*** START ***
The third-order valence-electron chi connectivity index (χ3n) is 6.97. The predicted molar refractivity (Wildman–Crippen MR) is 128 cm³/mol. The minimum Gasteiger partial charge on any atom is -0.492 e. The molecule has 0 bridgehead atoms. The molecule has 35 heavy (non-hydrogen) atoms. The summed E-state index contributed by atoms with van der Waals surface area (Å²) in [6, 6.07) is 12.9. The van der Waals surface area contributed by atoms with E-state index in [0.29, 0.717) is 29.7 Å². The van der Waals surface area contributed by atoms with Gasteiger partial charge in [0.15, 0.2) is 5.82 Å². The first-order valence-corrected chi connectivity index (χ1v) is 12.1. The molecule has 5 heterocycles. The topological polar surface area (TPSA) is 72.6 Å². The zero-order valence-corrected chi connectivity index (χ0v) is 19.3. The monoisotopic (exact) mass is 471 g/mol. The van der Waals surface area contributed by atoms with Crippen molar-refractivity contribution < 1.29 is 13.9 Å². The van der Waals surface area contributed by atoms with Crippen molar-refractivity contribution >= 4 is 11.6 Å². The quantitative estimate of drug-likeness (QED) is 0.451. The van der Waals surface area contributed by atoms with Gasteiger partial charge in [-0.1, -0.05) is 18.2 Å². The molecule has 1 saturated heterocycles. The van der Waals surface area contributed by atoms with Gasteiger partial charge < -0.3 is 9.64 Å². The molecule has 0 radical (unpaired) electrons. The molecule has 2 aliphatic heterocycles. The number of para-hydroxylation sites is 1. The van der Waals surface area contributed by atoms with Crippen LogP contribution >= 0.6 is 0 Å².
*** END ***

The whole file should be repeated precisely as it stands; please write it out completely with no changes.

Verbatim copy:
The third-order valence-electron chi connectivity index (χ3n) is 6.97. The predicted molar refractivity (Wildman–Crippen MR) is 128 cm³/mol. The minimum Gasteiger partial charge on any atom is -0.492 e. The molecule has 0 bridgehead atoms. The molecule has 35 heavy (non-hydrogen) atoms. The summed E-state index contributed by atoms with van der Waals surface area (Å²) in [6, 6.07) is 12.9. The van der Waals surface area contributed by atoms with E-state index in [0.29, 0.717) is 29.7 Å². The van der Waals surface area contributed by atoms with Gasteiger partial charge in [0.15, 0.2) is 5.82 Å². The first-order valence-corrected chi connectivity index (χ1v) is 12.1. The molecule has 5 heterocycles. The topological polar surface area (TPSA) is 72.6 Å². The zero-order valence-corrected chi connectivity index (χ0v) is 19.3. The monoisotopic (exact) mass is 471 g/mol. The van der Waals surface area contributed by atoms with Crippen molar-refractivity contribution < 1.29 is 13.9 Å². The van der Waals surface area contributed by atoms with Crippen molar-refractivity contribution >= 4 is 11.6 Å². The quantitative estimate of drug-likeness (QED) is 0.451. The van der Waals surface area contributed by atoms with Gasteiger partial charge in [-0.1, -0.05) is 18.2 Å². The molecule has 1 saturated heterocycles. The van der Waals surface area contributed by atoms with Gasteiger partial charge < -0.3 is 9.64 Å². The molecule has 0 radical (unpaired) electrons. The molecule has 2 aliphatic heterocycles. The number of para-hydroxylation sites is 1. The van der Waals surface area contributed by atoms with Crippen LogP contribution >= 0.6 is 0 Å².